Hungary and Poland have yet to receive their share of the EU recovery fund. Many see political reasons behind this. The withholding of EU funds is also hurting Hungary’s credit rating.
The Hungarian government has sent its reply to the European Commission on the conditionality procedure, Justice Minister Varga Judit announced in a Facebook post on Monday.
“The reply was preceded by intensive consultations. In just one month, we held 10 video conferences and numerous meetings with the Commission while more than 100 draft measures have been circulated and discussed,” she noted. According to Varga, the government has put “a comprehensive package of measures on the table to address all the Commission’s concerns” and “remains open to a constructive dialogue with the Commission.”
It was only two days after the Fidesz-KDNP coalition’s fourth landslide victory in the Hungarian elections when Ursula von der Leyen announced that the European Commission planned to move on to the next step, and formally launch the rule of law conditionality mechanism “to protect the EU budget, mainly over corruption concerns.”
Gergely Gulyás, the Minister heading the Prime Minister’s Office, reacted in a Facebook video, accusing the Commission of wanting to punish Hungarian voters and of fulfilling the expectations of the Hungarian left-wing parties.
The Commission officially triggered the mechanism on April 27th. At the time, Politico predicted that the procedure can take months, and “could end with Hungary losing a significant amount of EU funds, with the decision ultimately up to the Council of the EU.” “Any funding reduction will need a ’qualified majority’ to pass — meaning support from at least 55 percent of EU countries representing at least 65 percent of the bloc’s population,” they added.
Speaking at a press conference the next day, Gulyás said that in some areas there is room for compromise but the Commission made some absurd remarks, too. He noted that the government is ready to compromise even in the absurd questions, if their relevance is minimal.
Hungary’s supreme court (Kúria) said that the Commission’s objections as to how judges in Hungary are appointed “is not a rule-of-law issue since it has nothing to do with reality.”
Gulyás announced in July that the government accepts the recommendations of the Commission in four areas in order to speed up the agreement on the Recovery and Resilience Facility (RRF) funds (to this day, the Commission has not approved Hungary’s recovery plan, thus withholding the funds).
On July 20th, the European Commission sent a letter to the government indicating that they did not consider the corrective measures to be sufficient. They also informed Budapest of the financial measures, i.e. sanctions, they planned to propose to the Council of the EU. Hungary’s government had time until midnight of August 22nd to answer.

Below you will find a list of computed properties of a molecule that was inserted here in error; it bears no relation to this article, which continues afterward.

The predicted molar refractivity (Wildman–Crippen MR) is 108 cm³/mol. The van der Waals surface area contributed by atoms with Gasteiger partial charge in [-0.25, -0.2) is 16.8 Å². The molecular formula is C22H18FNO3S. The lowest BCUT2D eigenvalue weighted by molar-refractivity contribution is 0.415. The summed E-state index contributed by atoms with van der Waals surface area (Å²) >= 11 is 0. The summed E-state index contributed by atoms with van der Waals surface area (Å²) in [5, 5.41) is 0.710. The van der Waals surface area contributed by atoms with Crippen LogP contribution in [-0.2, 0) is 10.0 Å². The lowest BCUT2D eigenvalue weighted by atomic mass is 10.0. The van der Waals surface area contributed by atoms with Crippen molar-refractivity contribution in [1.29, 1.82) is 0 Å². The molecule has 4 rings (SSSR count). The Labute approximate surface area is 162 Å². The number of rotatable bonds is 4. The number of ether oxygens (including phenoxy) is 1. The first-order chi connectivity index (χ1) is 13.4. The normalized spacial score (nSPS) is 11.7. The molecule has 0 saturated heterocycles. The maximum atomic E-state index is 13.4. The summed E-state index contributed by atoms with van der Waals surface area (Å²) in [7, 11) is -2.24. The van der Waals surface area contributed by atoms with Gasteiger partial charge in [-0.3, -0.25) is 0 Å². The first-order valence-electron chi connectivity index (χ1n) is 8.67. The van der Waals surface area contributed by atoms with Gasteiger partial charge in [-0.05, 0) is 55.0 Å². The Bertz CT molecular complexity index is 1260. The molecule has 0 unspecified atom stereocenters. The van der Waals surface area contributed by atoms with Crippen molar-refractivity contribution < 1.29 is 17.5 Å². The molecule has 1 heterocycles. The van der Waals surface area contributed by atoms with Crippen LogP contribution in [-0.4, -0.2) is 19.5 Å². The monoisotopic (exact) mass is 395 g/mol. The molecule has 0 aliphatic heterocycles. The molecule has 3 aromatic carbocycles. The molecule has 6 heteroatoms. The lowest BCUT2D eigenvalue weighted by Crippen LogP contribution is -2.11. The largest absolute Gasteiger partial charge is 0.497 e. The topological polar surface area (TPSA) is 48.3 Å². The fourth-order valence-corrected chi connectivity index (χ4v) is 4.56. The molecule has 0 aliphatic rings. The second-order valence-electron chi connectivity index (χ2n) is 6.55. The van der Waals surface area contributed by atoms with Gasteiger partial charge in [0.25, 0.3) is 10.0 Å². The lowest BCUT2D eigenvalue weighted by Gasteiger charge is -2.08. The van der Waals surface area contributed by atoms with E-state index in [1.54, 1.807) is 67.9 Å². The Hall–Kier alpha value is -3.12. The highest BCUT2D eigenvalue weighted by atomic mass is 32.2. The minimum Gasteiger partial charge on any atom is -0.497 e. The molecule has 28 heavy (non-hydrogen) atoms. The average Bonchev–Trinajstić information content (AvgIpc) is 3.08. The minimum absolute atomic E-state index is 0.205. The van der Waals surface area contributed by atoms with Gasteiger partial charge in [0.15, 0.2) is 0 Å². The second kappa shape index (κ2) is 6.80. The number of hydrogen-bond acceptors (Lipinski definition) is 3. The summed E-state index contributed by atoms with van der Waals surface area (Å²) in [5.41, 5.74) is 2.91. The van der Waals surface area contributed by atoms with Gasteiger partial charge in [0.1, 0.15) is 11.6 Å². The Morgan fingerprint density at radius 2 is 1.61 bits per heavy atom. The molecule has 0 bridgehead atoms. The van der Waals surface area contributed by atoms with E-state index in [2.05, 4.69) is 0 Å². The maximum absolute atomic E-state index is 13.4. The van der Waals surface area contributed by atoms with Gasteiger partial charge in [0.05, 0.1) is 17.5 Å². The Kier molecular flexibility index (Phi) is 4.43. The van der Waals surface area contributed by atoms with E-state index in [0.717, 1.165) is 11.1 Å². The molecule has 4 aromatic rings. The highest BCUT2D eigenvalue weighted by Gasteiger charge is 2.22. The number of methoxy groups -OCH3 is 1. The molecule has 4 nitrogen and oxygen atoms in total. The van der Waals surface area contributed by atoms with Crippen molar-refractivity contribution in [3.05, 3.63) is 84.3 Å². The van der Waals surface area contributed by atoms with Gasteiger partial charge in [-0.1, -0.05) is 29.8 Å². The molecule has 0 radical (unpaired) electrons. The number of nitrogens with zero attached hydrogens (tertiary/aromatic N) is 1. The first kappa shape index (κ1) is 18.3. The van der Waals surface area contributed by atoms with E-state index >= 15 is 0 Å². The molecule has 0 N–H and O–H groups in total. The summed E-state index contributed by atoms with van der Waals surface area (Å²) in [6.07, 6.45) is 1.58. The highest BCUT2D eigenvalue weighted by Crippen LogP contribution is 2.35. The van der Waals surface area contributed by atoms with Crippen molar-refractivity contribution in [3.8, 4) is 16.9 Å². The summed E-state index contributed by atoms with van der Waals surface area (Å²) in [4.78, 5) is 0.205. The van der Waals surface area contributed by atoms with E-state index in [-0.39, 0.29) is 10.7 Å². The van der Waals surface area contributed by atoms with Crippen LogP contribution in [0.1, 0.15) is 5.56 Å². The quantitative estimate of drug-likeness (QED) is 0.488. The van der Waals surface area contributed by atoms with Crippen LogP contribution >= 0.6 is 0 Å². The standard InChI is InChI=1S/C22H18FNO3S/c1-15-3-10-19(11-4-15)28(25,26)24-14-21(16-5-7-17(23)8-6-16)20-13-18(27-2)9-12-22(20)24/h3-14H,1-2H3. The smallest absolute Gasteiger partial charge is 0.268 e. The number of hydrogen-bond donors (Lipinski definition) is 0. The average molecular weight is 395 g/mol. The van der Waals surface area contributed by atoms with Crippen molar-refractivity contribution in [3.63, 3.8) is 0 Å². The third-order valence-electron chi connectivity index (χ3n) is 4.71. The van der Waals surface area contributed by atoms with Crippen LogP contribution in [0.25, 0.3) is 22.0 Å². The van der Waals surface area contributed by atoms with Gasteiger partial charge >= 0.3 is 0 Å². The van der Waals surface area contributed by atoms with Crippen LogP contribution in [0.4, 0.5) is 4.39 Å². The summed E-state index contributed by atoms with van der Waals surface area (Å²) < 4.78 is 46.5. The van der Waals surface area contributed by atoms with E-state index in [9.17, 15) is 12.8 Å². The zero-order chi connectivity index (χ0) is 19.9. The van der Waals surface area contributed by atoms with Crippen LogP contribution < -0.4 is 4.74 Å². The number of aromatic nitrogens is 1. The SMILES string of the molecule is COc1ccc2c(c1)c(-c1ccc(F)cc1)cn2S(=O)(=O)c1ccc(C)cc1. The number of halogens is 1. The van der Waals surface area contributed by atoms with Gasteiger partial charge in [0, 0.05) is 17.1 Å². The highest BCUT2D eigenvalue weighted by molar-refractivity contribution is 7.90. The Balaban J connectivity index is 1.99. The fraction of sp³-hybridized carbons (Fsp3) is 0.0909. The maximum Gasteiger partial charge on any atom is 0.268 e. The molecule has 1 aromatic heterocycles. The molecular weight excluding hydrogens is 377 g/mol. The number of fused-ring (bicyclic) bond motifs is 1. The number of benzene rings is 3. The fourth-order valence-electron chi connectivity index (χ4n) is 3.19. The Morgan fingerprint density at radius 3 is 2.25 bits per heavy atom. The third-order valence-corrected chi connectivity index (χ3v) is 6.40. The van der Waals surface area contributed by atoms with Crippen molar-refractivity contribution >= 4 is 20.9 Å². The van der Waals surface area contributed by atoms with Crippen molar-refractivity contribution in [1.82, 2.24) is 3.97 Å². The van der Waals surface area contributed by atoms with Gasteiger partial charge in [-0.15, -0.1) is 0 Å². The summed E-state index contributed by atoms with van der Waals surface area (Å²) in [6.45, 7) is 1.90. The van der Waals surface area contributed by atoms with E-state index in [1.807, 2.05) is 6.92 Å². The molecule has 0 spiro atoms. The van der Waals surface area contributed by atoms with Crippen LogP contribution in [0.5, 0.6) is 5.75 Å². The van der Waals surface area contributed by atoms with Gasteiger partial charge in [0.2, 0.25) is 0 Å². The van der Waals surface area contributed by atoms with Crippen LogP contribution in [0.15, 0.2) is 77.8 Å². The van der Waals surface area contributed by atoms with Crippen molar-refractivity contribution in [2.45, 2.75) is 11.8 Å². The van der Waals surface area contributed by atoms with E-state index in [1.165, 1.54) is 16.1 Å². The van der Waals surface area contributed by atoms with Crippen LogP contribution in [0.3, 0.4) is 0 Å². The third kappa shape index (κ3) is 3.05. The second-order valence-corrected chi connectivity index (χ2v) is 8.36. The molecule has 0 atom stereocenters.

Whether the deadlock will be broken this year remains to be seen in the coming weeks. “The question of which areas will suffer the most from the loss of Brussels funds is not a valid one, as the government has decided that Hungary will finance EU programs from its own resources. So the shortfall is more a technical issue than a real economic one. It is a different matter that the continued inflow of EU funds would put the country’s financial balance on a more secure footing, not to mention the possibility of exchanging the inflow of euros for forints on the market, which could strengthen the domestic currency,” Péter Virovácz, macroeconomic analyst at ING Bank, told Index.
The withholding of RRF funds has also contributed to the fact that earlier this month, Standard & Poor’s Global Ratings affirmed Hungary’s ‘BBB’ sovereign rating, but revised the outlook to negative from stable at a scheduled review. “External risks, including potential cuts to EU funds and reduced gas flows, could weigh on Hungary’s growth prospects and endanger post-pandemic fiscal consolidation,” S&P wrote. However, the rating agency expects that the EU and Hungary will eventually agree on the funds.
The Center for Fundamental Rights (Alapjogokért Központ), a conservative think tank, says the government has once again shown its willingness to compromise. They say the procedure reflects the Commission’s double standards and its much more critical and biased approach towards Hungary. “Hungary is being attacked for standing up for national interests, for protecting Hungarian people, families, and children,” they wrote.
Poland, also a national-conservative-led country, has not yet received the EU funds it is entitled to either. The Polish government is blaming Germany for the fact that although the President of the European Commission has pledged support for Poland’s recovery plan, the country has still not received the money. Commenting on an article in German weekly Der Spiegel, Justice Minister Zbigniew Ziobro said that Ursula von der Leyen, as a prominent German politician, has clearly deceived the Polish government by imposing new conditions on the Polish recovery plan, which was previously approved after repeated consultations.
“Poland is being robbed, and German politics, German politicians with the German Von der Leyen at the helm, are playing a leading role in this,”
The Minister added that both Der Spiegel and Von der Leyen want to give the impression that EC Vice-President Vera Jourová is blocking the disbursement of funds.
Ziobro recalled that in December 2020, he warned Prime Minister Mateusz Morawiecki that “concessions to cynical German politicians have only brought stronger pressure and blackmail on Warsaw’s head.”
Featured photo via Miniszterelnök.hu/Miniszterelnöki Sajtóiroda/Benko Vivien Cher